Christianity has its own related forms of failure of nerve, as we close off our questions to the icy draft of reality, and lock ourselves into a sterile dogmatism. If the casual confidence of the anti-theist, who will rigorously question everything save the ground he is standing on, is unworthy of being associated with the best of the atheistic tradition, the unquestioning tribalistic opinion that masquerades as ‘faith’ in many Christian circles is no less unworthy of association with the best of our tradition.

The ‘Atheist’ Voice of Christianity

Any serious thinking Christian should be able to recognize some profoundly Christian elements in the atheist tradition, and should be at once heartened and troubled by that fact. Long before the dawn of modern atheism, the early Christians were known as ‘atheists’, on account of their denial of the gods of paganism. While many might regard this as an accident of shared designation, I believe that there are grounds for identifying a deeper affinity between the movements.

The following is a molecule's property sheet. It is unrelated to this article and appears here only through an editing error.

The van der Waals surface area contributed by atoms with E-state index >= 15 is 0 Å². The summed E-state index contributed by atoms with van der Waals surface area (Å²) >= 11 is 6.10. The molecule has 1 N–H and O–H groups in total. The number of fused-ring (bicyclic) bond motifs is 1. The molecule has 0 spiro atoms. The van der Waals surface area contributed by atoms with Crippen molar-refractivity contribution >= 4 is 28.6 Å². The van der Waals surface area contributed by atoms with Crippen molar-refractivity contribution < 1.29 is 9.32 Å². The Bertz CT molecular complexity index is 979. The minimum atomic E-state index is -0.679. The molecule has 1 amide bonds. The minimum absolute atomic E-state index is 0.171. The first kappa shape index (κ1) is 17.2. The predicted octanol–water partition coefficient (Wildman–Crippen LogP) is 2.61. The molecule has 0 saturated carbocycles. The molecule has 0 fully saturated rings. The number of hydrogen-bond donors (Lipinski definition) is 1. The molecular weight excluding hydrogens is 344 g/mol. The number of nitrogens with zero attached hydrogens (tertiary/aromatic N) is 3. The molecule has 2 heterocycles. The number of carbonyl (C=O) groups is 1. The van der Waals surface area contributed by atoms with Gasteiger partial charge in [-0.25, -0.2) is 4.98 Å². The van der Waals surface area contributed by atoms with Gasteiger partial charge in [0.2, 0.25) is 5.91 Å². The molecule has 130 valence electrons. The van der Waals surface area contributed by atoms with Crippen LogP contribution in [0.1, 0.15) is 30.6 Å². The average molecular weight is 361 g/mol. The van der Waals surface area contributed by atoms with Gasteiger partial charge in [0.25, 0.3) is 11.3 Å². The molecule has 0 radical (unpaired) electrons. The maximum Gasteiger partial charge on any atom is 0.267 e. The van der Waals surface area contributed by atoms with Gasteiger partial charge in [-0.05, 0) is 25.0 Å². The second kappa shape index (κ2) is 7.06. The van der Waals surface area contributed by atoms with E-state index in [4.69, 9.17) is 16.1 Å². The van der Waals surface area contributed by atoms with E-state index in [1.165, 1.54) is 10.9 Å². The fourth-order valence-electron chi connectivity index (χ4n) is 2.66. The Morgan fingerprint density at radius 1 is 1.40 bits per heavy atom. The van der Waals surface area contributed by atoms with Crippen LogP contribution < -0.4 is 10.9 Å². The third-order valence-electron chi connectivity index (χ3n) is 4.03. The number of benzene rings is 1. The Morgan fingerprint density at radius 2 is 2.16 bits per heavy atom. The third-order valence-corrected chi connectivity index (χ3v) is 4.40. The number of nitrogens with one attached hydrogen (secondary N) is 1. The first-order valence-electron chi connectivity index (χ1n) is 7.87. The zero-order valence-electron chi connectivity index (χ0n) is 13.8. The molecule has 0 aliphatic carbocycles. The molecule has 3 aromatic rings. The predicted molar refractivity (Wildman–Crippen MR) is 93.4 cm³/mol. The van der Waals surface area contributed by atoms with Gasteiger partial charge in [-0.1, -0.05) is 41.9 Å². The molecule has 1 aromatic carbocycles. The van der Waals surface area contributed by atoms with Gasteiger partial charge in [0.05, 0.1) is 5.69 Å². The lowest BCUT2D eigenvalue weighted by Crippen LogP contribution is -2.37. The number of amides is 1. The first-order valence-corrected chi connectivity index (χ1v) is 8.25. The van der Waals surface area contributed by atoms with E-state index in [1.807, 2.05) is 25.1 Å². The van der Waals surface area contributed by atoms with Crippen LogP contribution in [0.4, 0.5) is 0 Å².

A central feature of Christianity is an attack upon idolatry, and the manner in which it holds people hostage. While some might regard biblical attacks upon idolatry as a cynical means by which to secure the allegiance of the faithful, the underlying intention is liberational. The goal of the teaching on idolatry is to exalt mankind above the petty things to which we would otherwise devote our service, ensuring that humanity is oriented towards something greater, which will serve to render us even more deeply human. Belief in falsehood imprisons and impoverishes us. We become like the things that we worship and when something that is less than fully personal and humanizing becomes our focus of concern, we will gradually become dehumanized. False gods will ensnare our entire existence in untruth. Consequently, the interrogation of our beliefs and practices, the honing of our worship, the questioning of our conceptions of God, and an uncompromising rejection of idolatry in all of its forms are characteristic of Christian faith and practice (perhaps most especially in the context of traditional Protestantism).